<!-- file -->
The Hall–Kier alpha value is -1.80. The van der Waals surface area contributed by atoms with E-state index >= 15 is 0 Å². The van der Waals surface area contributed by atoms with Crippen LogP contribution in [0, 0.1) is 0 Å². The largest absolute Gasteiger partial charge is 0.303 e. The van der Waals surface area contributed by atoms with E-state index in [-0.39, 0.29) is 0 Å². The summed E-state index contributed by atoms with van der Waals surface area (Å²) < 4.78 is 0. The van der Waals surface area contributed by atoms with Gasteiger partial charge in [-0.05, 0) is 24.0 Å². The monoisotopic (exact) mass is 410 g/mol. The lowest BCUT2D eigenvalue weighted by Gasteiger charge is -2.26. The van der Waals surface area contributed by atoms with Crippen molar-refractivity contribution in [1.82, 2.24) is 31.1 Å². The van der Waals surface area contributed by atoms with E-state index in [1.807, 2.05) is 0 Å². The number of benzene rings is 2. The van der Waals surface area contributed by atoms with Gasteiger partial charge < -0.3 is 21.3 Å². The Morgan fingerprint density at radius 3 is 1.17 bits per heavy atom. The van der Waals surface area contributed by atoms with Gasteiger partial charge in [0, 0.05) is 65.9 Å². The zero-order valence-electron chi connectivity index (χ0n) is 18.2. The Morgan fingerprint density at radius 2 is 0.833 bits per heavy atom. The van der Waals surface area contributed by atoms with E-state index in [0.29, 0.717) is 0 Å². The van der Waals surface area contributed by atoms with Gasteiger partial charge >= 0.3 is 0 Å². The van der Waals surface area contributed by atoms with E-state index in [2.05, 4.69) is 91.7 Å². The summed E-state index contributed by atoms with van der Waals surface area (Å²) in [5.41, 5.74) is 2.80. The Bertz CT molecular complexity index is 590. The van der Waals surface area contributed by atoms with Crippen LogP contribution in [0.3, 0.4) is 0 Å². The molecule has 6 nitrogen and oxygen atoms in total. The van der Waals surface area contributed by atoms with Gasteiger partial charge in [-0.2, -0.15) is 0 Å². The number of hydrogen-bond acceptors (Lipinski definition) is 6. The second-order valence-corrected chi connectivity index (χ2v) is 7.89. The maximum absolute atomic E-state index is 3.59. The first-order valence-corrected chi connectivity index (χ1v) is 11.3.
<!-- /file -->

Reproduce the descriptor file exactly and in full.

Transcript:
The Hall–Kier alpha value is -1.80. The van der Waals surface area contributed by atoms with E-state index >= 15 is 0 Å². The van der Waals surface area contributed by atoms with Crippen LogP contribution in [0, 0.1) is 0 Å². The largest absolute Gasteiger partial charge is 0.303 e. The van der Waals surface area contributed by atoms with E-state index in [-0.39, 0.29) is 0 Å². The summed E-state index contributed by atoms with van der Waals surface area (Å²) < 4.78 is 0. The van der Waals surface area contributed by atoms with Gasteiger partial charge in [-0.05, 0) is 24.0 Å². The monoisotopic (exact) mass is 410 g/mol. The lowest BCUT2D eigenvalue weighted by Gasteiger charge is -2.26. The van der Waals surface area contributed by atoms with Crippen molar-refractivity contribution in [1.82, 2.24) is 31.1 Å². The van der Waals surface area contributed by atoms with E-state index in [1.807, 2.05) is 0 Å². The number of benzene rings is 2. The van der Waals surface area contributed by atoms with Gasteiger partial charge < -0.3 is 21.3 Å². The Morgan fingerprint density at radius 3 is 1.17 bits per heavy atom. The van der Waals surface area contributed by atoms with Gasteiger partial charge in [0, 0.05) is 65.9 Å². The zero-order valence-electron chi connectivity index (χ0n) is 18.2. The Morgan fingerprint density at radius 2 is 0.833 bits per heavy atom. The van der Waals surface area contributed by atoms with E-state index in [0.29, 0.717) is 0 Å². The van der Waals surface area contributed by atoms with Gasteiger partial charge >= 0.3 is 0 Å². The van der Waals surface area contributed by atoms with E-state index in [2.05, 4.69) is 91.7 Å². The summed E-state index contributed by atoms with van der Waals surface area (Å²) in [5.41, 5.74) is 2.80. The Bertz CT molecular complexity index is 590. The van der Waals surface area contributed by atoms with Crippen LogP contribution in [0.3, 0.4) is 0 Å². The molecule has 6 nitrogen and oxygen atoms in total. The van der Waals surface area contributed by atoms with Gasteiger partial charge in [-0.2, -0.15) is 0 Å². The number of hydrogen-bond acceptors (Lipinski definition) is 6. The second-order valence-corrected chi connectivity index (χ2v) is 7.89. The maximum absolute atomic E-state index is 3.59. The first-order valence-corrected chi connectivity index (χ1v) is 11.3.